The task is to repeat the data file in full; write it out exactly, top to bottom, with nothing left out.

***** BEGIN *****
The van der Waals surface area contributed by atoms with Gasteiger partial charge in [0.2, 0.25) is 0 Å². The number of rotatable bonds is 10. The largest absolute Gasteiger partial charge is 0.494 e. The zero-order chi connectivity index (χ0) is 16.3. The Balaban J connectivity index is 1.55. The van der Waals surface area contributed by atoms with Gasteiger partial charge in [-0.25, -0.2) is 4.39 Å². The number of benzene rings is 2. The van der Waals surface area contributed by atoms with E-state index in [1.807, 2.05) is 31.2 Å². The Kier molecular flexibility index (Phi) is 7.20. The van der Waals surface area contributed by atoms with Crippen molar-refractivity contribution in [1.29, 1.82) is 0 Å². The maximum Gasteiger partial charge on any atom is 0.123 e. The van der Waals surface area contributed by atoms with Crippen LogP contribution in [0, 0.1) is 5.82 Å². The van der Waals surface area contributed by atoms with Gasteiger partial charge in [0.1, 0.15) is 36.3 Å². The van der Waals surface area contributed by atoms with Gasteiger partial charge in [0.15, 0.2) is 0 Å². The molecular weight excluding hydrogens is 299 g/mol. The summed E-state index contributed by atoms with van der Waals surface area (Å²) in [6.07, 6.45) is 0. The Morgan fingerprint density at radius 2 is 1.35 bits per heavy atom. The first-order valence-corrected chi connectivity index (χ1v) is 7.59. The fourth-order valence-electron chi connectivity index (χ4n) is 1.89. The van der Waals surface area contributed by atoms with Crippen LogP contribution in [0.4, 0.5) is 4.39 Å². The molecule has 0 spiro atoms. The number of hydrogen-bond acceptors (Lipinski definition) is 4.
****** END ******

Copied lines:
The van der Waals surface area contributed by atoms with Gasteiger partial charge in [0.2, 0.25) is 0 Å². The number of rotatable bonds is 10. The largest absolute Gasteiger partial charge is 0.494 e. The zero-order chi connectivity index (χ0) is 16.3. The Balaban J connectivity index is 1.55. The van der Waals surface area contributed by atoms with Gasteiger partial charge in [-0.25, -0.2) is 4.39 Å². The number of benzene rings is 2. The van der Waals surface area contributed by atoms with E-state index in [1.807, 2.05) is 31.2 Å². The Kier molecular flexibility index (Phi) is 7.20. The van der Waals surface area contributed by atoms with Crippen molar-refractivity contribution in [1.29, 1.82) is 0 Å². The maximum Gasteiger partial charge on any atom is 0.123 e. The van der Waals surface area contributed by atoms with Crippen LogP contribution in [0, 0.1) is 5.82 Å². The van der Waals surface area contributed by atoms with Gasteiger partial charge in [0.1, 0.15) is 36.3 Å². The van der Waals surface area contributed by atoms with Gasteiger partial charge in [0.15, 0.2) is 0 Å². The molecular weight excluding hydrogens is 299 g/mol. The summed E-state index contributed by atoms with van der Waals surface area (Å²) in [6.07, 6.45) is 0. The Morgan fingerprint density at radius 2 is 1.35 bits per heavy atom. The first-order valence-corrected chi connectivity index (χ1v) is 7.59. The fourth-order valence-electron chi connectivity index (χ4n) is 1.89. The van der Waals surface area contributed by atoms with Crippen LogP contribution in [0.4, 0.5) is 4.39 Å². The molecule has 0 spiro atoms. The number of hydrogen-bond acceptors (Lipinski definition) is 4.